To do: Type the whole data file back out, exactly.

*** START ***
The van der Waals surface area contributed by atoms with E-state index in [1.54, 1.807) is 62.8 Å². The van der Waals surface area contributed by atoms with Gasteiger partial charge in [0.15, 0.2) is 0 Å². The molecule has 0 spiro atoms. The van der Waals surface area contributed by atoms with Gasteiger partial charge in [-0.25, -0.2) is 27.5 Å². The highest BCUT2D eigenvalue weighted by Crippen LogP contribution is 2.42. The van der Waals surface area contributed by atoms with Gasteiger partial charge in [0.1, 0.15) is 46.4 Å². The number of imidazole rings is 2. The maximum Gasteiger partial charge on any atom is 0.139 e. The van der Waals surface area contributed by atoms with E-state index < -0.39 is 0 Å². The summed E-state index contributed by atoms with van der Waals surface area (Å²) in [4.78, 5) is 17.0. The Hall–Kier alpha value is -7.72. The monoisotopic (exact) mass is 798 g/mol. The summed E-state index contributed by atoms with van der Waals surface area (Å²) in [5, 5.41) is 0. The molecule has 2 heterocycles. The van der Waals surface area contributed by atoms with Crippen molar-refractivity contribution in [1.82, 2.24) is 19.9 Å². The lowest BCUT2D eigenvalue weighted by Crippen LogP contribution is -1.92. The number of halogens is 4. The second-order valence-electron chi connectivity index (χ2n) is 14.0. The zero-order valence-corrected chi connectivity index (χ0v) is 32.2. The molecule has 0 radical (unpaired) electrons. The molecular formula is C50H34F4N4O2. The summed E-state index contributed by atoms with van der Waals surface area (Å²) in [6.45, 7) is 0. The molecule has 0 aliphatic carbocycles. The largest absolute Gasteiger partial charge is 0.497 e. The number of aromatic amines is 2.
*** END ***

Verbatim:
The van der Waals surface area contributed by atoms with E-state index in [1.54, 1.807) is 62.8 Å². The van der Waals surface area contributed by atoms with Gasteiger partial charge in [0.15, 0.2) is 0 Å². The molecule has 0 spiro atoms. The van der Waals surface area contributed by atoms with Gasteiger partial charge in [-0.25, -0.2) is 27.5 Å². The highest BCUT2D eigenvalue weighted by Crippen LogP contribution is 2.42. The van der Waals surface area contributed by atoms with Gasteiger partial charge in [0.1, 0.15) is 46.4 Å². The number of imidazole rings is 2. The maximum Gasteiger partial charge on any atom is 0.139 e. The van der Waals surface area contributed by atoms with E-state index < -0.39 is 0 Å². The summed E-state index contributed by atoms with van der Waals surface area (Å²) in [4.78, 5) is 17.0. The Hall–Kier alpha value is -7.72. The monoisotopic (exact) mass is 798 g/mol. The summed E-state index contributed by atoms with van der Waals surface area (Å²) in [5, 5.41) is 0. The molecule has 2 heterocycles. The van der Waals surface area contributed by atoms with Crippen molar-refractivity contribution in [1.82, 2.24) is 19.9 Å². The lowest BCUT2D eigenvalue weighted by Crippen LogP contribution is -1.92. The number of halogens is 4. The second-order valence-electron chi connectivity index (χ2n) is 14.0. The zero-order valence-corrected chi connectivity index (χ0v) is 32.2. The molecule has 0 radical (unpaired) electrons. The molecular formula is C50H34F4N4O2. The summed E-state index contributed by atoms with van der Waals surface area (Å²) in [6.45, 7) is 0. The molecule has 0 aliphatic carbocycles. The largest absolute Gasteiger partial charge is 0.497 e. The number of aromatic amines is 2.